Build Resilience Through OpennessShare via
Recently I was coaching a mid-level leader in a large, multinational company. His complaint was,
“Change keeps happening to us. I keep getting directives from above on the next change. The people below me are freaking out and I find myself continually bailing water trying to cover all the bases and protect them from the chaos. What should I do?”
This person is not alone. Countless leaders are stuck in this seemingly impossible place, trying to fulfill their accountabilities to upper management while trying to help their employees keep up with a rapidly changing landscape. The need for resilience is at an all time high.
What’s the solution? There’s no magic bullet, but there is a critical piece of the puzzle that most leaders miss. This missing piece is a foundational key to resilience.
Good Intentions. Unintended Consequences
Most leaders are promoted because they are dependable and responsible problem-solvers. They get the job done, no matter what. So when stress and crisis hit, they do what they’ve always done; go to work. This is revealed in my client’s statement, “I find myself continually bailing water trying to cover all the bases and protect them from the chaos.”
While the intentions are noble, this behavior is unproductive and unhealthy in the long run. These leaders are missing the boat. The unintended consequences of doing all the work trying to protect people are:
- It sends the message that you don’t trust them to handle the tough stuff
- It reinforces an Us vs. Them mentality
- It puts an unnecessary work burden on the leader
- It avoids the most important issue – emotional struggles
Openness and Resilience
When people are going through difficult and stressful times, it’s natural to have emotional responses. Fear, anxiety, anger, sadness are all normal emotions. Feeling and expressing these with each other is positive and healthy. Many leaders have been trained to believe that expressing these emotions means they are weak or lack courage, or somehow can’t handle their job. So they avoid it in themselves, don’t encourage it in their employees, and keep them at a distance by just working harder. Perhaps the worry is that emotions are something they can’t fix, so it’s better just stay away from them.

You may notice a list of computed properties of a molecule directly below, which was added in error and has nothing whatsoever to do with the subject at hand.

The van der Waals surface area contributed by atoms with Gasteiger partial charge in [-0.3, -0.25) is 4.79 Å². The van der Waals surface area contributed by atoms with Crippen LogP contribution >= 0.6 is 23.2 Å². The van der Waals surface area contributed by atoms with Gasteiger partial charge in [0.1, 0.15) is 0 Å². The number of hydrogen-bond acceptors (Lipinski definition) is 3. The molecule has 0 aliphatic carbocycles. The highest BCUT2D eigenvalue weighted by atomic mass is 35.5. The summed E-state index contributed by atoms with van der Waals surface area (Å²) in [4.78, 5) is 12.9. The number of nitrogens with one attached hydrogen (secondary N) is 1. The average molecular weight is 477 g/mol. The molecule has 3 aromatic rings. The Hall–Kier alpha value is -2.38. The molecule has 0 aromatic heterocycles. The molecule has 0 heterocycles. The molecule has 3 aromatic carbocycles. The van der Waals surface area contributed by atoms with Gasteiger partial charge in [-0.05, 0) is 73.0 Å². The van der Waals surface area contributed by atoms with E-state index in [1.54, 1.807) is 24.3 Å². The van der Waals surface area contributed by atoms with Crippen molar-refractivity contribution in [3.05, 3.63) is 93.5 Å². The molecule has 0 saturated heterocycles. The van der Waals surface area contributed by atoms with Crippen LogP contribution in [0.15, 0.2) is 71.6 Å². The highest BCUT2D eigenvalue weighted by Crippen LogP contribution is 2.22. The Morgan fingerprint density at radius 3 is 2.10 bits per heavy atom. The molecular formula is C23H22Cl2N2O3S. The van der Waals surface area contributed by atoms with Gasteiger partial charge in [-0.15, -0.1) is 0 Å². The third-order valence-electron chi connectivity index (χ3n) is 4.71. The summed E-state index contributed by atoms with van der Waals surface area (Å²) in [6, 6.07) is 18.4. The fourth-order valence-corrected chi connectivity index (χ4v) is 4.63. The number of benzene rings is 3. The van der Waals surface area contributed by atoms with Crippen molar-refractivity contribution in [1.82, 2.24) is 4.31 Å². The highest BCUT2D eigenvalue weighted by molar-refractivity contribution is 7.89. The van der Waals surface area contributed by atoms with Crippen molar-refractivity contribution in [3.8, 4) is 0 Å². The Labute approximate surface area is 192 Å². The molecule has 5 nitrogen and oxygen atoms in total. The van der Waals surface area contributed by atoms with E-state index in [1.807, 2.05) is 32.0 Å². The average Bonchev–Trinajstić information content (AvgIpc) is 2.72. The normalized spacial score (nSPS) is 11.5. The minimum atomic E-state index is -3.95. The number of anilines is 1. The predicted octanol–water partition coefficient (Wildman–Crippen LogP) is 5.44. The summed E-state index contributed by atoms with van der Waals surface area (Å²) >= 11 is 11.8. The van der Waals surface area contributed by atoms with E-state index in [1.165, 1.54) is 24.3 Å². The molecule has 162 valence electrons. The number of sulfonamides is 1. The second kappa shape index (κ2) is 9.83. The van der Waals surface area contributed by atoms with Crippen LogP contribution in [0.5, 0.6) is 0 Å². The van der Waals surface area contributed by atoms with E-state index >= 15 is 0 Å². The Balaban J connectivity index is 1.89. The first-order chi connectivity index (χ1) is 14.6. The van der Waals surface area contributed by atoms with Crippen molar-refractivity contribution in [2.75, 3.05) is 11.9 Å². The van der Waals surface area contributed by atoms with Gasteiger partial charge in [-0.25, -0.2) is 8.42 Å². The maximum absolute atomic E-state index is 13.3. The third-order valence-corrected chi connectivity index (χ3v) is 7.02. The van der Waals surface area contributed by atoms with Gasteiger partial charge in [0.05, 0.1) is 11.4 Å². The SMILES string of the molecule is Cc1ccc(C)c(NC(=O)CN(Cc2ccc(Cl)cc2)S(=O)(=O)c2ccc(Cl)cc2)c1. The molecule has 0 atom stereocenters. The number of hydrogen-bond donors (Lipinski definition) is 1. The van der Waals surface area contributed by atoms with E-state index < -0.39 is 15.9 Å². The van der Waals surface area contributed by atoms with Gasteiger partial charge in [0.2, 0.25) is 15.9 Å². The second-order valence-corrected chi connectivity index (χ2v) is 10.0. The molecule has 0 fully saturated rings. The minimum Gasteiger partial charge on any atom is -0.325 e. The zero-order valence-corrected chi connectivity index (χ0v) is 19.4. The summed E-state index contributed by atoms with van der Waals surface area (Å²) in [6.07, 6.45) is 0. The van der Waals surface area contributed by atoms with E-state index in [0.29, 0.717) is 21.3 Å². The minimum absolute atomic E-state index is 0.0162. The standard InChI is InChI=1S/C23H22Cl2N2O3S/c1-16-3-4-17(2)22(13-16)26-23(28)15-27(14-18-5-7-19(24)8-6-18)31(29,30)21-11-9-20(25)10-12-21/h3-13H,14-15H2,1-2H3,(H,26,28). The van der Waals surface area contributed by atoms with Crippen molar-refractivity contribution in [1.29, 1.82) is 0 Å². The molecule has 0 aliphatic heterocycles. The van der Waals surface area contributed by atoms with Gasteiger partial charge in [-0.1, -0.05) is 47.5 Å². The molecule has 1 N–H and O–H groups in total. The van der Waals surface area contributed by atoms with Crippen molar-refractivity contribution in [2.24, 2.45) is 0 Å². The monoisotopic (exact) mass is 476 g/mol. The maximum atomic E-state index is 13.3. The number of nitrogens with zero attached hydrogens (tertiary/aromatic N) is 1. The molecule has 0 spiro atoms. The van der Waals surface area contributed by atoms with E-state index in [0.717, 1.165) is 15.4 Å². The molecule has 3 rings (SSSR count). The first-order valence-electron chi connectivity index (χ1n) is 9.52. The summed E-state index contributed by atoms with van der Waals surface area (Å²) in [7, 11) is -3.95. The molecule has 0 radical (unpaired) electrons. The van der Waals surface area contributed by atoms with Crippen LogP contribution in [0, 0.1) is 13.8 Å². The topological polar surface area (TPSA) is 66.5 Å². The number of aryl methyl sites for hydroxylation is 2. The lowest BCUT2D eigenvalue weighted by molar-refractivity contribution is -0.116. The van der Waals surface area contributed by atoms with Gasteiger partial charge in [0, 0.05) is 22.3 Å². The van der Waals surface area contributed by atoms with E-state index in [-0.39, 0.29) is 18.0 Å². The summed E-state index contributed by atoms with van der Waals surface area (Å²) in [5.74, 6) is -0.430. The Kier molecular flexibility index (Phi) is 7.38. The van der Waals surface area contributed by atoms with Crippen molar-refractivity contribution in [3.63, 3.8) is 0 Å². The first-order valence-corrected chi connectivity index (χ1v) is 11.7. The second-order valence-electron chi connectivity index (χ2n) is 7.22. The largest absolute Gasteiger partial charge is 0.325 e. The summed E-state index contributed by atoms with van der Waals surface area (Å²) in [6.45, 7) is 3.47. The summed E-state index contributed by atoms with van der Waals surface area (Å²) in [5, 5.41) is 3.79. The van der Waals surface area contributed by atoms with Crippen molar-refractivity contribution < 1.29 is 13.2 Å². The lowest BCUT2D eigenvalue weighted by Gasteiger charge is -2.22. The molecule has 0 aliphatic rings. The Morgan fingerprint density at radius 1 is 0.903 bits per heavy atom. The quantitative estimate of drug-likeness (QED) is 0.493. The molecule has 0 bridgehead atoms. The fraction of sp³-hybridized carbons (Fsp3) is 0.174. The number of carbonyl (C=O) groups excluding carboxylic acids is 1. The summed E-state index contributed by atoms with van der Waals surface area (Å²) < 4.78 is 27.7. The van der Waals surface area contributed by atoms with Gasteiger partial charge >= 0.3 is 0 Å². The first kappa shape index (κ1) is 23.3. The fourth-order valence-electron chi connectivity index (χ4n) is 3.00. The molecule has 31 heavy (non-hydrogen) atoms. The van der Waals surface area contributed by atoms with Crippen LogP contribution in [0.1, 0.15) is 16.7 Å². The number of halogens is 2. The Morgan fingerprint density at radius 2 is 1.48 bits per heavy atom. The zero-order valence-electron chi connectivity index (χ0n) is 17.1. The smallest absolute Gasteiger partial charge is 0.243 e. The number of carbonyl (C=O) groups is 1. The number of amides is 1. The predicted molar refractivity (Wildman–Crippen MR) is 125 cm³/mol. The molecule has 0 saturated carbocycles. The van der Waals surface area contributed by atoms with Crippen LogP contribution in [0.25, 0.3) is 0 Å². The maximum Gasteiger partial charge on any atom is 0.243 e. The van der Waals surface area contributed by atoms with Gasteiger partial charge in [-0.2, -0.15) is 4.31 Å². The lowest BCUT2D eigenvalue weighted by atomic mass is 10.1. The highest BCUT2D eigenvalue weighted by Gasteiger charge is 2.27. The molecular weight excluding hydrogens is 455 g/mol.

The reality is that when people are struggling emotionally, they want to know they aren’t alone. They want to know their feelings and experience are valid, and that somebody cares.
Getting open with your employees is the single most powerful thing you can do to build resilience. Because when people realize they aren’t alone, they instantly have more energy and hope.
How Leaders Can Open Up
- Ask people how they are feeling about what’s going on.
- Don’t judge their feelings or take sides. Just listen and let them know it’s OK and natural to feel that way.
- Recognize that how we feel, and how we act on those feelings are two different things. Affirming someone’s feelings doesn’t mean you can’t also focus on behavior, strategy and tactical responses.
- Share your own feelings. You are probably anxious, afraid as well. That’s OK. When you open up, it shows you’re human, and gives others permission to do the same. It takes a lot of courage to share your feelings.
- The old adage has never been more true; “People don’t care how much you know until they know how much you care.”
- Get more tips on how to be open.
Struggling WITH Builds Resilience
In my example above, this leader was certainly struggling, but doing so in the wrong way. Struggling for others doesn’t really protect them; it actually undermines capability. The real answer is to struggle with others. Engage them in the process. Ask for their help. Emphasize that getting through tough stuff is a team effort.
Did you know that the Latin root of the word Compassion means “to suffer with?”
Compassion doesn’t mean being a buffer against all things negative or stressful. It means walking alongside your people, experiencing the struggle together, and engaging them in the process. Together, your burdens will seem lighter, and together you have a much better chance to find solutions in the midst of chaos. That’s resilience.